verb (used without object)
- aboukir bay,
- about face,
- about ship,
- about time
Origin of abound
Examples from the Web for abounding
Soon, theories were abounding in the blogosphere about the motivation and real identity of the writer.
When the weather is dull, the Normans have a sober English sky, abounding in Indian ink and neutral tint.Account of a Tour in Normandy, Vol. I. (of 2)|Dawson Turner
And I also saw Nishada, and the mountains of Sweta abounding in silver.The Mahabharata of Krishna-Dwaipayana Vyasa Bk. 3 Pt. 2|Translated by Kisari Mohan Ganguli
And of those fountains that ever pour out living water the most abounding is our English Bible.The Bible Story|Rev. Newton Marshall Hall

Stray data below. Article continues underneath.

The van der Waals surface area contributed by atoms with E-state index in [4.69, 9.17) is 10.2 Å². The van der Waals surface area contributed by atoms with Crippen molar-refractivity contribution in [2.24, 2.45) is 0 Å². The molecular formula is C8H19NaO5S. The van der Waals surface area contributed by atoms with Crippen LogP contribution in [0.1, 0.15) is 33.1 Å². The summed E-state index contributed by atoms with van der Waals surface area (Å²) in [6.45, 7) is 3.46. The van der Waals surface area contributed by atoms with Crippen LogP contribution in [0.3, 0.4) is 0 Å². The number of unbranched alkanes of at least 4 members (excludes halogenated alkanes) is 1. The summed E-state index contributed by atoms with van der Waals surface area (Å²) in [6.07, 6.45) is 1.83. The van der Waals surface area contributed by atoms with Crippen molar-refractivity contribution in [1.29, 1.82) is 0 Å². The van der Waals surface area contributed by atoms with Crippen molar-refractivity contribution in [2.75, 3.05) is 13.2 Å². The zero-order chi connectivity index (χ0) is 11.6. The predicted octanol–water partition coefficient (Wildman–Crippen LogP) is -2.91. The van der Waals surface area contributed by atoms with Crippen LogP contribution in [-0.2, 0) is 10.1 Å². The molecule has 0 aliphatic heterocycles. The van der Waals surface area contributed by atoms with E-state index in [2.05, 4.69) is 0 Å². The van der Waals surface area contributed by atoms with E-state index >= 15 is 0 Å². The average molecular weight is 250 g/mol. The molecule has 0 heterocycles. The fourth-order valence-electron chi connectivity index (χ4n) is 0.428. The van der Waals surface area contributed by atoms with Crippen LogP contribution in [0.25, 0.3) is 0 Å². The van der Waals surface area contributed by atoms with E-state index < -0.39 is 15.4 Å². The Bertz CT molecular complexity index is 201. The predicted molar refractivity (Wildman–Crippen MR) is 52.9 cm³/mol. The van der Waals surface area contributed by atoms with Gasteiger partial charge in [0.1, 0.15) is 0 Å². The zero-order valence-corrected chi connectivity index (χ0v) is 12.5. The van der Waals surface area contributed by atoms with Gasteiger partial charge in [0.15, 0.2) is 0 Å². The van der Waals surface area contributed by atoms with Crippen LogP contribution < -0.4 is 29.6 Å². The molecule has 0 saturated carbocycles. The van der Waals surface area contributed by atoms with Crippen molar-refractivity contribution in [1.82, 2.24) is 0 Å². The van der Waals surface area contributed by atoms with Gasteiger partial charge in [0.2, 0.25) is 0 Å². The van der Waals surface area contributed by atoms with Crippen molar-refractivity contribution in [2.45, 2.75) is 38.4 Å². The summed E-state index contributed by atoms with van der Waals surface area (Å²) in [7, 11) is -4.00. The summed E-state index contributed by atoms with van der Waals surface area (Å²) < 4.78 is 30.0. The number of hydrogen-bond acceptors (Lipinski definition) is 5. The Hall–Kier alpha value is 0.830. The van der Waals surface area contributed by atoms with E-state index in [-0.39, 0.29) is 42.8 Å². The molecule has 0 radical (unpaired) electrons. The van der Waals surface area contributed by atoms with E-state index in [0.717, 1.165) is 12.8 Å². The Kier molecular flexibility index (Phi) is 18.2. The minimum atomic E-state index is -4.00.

Word Origin for abound
1630s, present participle adjective from abound; originally "affluent;" sense of "overflowing" is recorded by 1680s.
early 14c., from Old French abonder "to abound, be abundant, come together in great numbers" (12c.), from Latin abundare "overflow, run over," from Latin ab- "off" (see ab-) + undare "rise in a wave," from unda "water, wave" (see water (n.)). Related: Abounded; abounding.